Radical Islam – the invisible enemy - Caroline Glick
The West’s whack a mole war against radical Islam at home and abroad has meant that even as one group – like core al Qaeda – is cut down, it is swiftly replaced by other groups, like Islamic State. And if IS is eventually cut down, it too will be replaced by another group, and then reconstitute itself as IS when the West’s attention is taken up by the next major group.
Obama has enabled this state affairs by defining the enemy as narrowly as possible, reducing the whole sphere of radical Islam to a few secrete groups – like al Qaeda and IS – that he seeks to defeat or contain.
It is not simply that the whack a mole strategy doesn’t work. It is self-defeating. Since the radical Islamic trigger pullers in the West are usually no more than a few people who get together to murder people, insisting that someone has to be a card carrying member of a recognized terror group before authorities will go after him makes it almost impossible to find operatives and prevent attacks.
Armed with this recognition, the nations of the free world can determine operational guidelines for combatting not only specific, secrete groupings of adherents to this ideology, they can develop overall strategies for combatting it at home and in the Middle East.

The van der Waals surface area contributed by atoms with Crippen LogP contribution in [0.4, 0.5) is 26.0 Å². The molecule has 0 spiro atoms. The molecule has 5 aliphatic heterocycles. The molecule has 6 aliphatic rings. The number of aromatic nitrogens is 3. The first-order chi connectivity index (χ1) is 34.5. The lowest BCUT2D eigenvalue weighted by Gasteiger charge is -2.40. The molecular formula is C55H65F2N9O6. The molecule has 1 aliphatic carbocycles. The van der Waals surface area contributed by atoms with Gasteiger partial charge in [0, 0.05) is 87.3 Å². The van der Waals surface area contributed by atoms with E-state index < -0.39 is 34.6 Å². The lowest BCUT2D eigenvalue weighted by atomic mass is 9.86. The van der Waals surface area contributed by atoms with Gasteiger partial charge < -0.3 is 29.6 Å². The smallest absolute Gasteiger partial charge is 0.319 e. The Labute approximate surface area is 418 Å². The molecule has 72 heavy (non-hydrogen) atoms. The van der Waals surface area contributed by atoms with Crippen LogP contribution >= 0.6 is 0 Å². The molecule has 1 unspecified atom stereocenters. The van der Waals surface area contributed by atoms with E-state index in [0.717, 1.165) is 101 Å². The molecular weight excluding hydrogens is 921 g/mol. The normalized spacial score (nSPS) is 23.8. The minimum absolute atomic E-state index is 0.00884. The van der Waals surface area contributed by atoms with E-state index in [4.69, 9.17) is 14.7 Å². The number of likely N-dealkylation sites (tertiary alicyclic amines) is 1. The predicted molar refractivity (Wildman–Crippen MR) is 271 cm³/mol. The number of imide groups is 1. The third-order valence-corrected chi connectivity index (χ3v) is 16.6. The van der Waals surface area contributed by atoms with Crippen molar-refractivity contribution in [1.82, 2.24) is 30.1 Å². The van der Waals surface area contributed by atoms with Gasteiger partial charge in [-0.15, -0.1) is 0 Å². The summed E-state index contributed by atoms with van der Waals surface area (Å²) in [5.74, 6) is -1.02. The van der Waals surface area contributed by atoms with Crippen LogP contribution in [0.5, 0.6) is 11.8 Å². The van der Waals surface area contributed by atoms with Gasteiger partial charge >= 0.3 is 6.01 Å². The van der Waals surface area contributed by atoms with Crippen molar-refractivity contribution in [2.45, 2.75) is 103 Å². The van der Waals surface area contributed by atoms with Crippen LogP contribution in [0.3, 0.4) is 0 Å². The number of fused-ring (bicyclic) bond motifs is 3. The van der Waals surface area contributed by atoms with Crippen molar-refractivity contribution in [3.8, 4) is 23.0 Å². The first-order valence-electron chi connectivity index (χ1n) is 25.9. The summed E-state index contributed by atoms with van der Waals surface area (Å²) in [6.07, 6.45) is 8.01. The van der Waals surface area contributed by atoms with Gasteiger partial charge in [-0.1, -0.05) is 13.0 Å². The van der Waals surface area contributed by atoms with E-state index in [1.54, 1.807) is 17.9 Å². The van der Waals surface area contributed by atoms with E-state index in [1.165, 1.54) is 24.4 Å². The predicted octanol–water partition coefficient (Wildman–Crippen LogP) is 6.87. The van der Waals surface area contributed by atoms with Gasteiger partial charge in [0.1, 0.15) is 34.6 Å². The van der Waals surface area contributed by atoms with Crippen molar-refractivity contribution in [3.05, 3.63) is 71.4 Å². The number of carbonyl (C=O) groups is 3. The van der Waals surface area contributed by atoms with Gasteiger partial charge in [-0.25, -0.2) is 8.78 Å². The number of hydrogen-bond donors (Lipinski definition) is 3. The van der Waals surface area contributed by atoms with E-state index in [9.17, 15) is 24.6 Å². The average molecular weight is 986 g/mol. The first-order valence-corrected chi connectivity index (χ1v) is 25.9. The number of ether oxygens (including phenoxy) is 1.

60% of Americans Say U.S. at War with Radical Islam
A survey of 1,000 likely U.S. voters conducted on Nov. 17-18 finds that 60% believe the U.S. is at war with radical Islamic terrorism. Just 24% disagree.
56% of Democrats believe America is at war with radical Islamic terrorism, a view shared by 70% of Republicans and 54% of unaffiliated voters.
92% of all voters now regard radical Islamic terrorism as a serious threat to the U.S. This includes 73% who say it is a "very serious" one, up from 50% in Oct. 2014.